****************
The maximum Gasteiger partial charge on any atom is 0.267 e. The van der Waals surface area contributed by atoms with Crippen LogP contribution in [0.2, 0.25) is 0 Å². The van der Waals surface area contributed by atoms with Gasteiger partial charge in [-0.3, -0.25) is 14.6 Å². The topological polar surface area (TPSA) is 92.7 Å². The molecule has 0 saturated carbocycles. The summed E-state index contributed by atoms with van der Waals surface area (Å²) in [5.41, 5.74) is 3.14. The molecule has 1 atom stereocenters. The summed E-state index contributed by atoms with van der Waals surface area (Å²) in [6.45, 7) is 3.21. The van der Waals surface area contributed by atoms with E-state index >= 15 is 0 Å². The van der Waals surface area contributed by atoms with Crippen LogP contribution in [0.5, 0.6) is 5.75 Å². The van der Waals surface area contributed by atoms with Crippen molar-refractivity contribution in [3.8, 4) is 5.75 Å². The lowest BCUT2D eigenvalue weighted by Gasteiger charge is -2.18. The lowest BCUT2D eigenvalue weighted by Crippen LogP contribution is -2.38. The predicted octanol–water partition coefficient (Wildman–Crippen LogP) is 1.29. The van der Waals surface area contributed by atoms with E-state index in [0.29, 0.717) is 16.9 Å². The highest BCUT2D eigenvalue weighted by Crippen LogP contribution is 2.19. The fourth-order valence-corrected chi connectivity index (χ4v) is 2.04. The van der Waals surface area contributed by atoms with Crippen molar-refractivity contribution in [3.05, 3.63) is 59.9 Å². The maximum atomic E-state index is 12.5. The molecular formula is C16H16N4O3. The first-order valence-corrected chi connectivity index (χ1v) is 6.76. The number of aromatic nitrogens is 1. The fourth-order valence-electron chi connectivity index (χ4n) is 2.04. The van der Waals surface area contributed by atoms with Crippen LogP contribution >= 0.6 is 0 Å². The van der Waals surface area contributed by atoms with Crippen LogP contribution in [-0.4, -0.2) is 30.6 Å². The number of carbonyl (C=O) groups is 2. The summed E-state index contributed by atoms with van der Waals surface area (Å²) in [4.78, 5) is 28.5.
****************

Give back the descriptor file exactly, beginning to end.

The maximum Gasteiger partial charge on any atom is 0.267 e. The van der Waals surface area contributed by atoms with Crippen LogP contribution in [0.2, 0.25) is 0 Å². The van der Waals surface area contributed by atoms with Gasteiger partial charge in [-0.3, -0.25) is 14.6 Å². The topological polar surface area (TPSA) is 92.7 Å². The molecule has 0 saturated carbocycles. The summed E-state index contributed by atoms with van der Waals surface area (Å²) in [5.41, 5.74) is 3.14. The molecule has 1 atom stereocenters. The summed E-state index contributed by atoms with van der Waals surface area (Å²) in [6.45, 7) is 3.21. The van der Waals surface area contributed by atoms with E-state index >= 15 is 0 Å². The van der Waals surface area contributed by atoms with Crippen LogP contribution in [0.5, 0.6) is 5.75 Å². The van der Waals surface area contributed by atoms with Crippen molar-refractivity contribution in [3.8, 4) is 5.75 Å². The lowest BCUT2D eigenvalue weighted by Gasteiger charge is -2.18. The lowest BCUT2D eigenvalue weighted by Crippen LogP contribution is -2.38. The predicted octanol–water partition coefficient (Wildman–Crippen LogP) is 1.29. The van der Waals surface area contributed by atoms with E-state index in [0.29, 0.717) is 16.9 Å². The highest BCUT2D eigenvalue weighted by Crippen LogP contribution is 2.19. The fourth-order valence-corrected chi connectivity index (χ4v) is 2.04. The van der Waals surface area contributed by atoms with Crippen molar-refractivity contribution in [3.05, 3.63) is 59.9 Å². The maximum atomic E-state index is 12.5. The molecular formula is C16H16N4O3. The first-order valence-corrected chi connectivity index (χ1v) is 6.76. The number of aromatic nitrogens is 1. The fourth-order valence-electron chi connectivity index (χ4n) is 2.04. The van der Waals surface area contributed by atoms with Crippen LogP contribution >= 0.6 is 0 Å². The van der Waals surface area contributed by atoms with Crippen LogP contribution in [-0.4, -0.2) is 30.6 Å². The number of carbonyl (C=O) groups is 2. The summed E-state index contributed by atoms with van der Waals surface area (Å²) in [4.78, 5) is 28.5.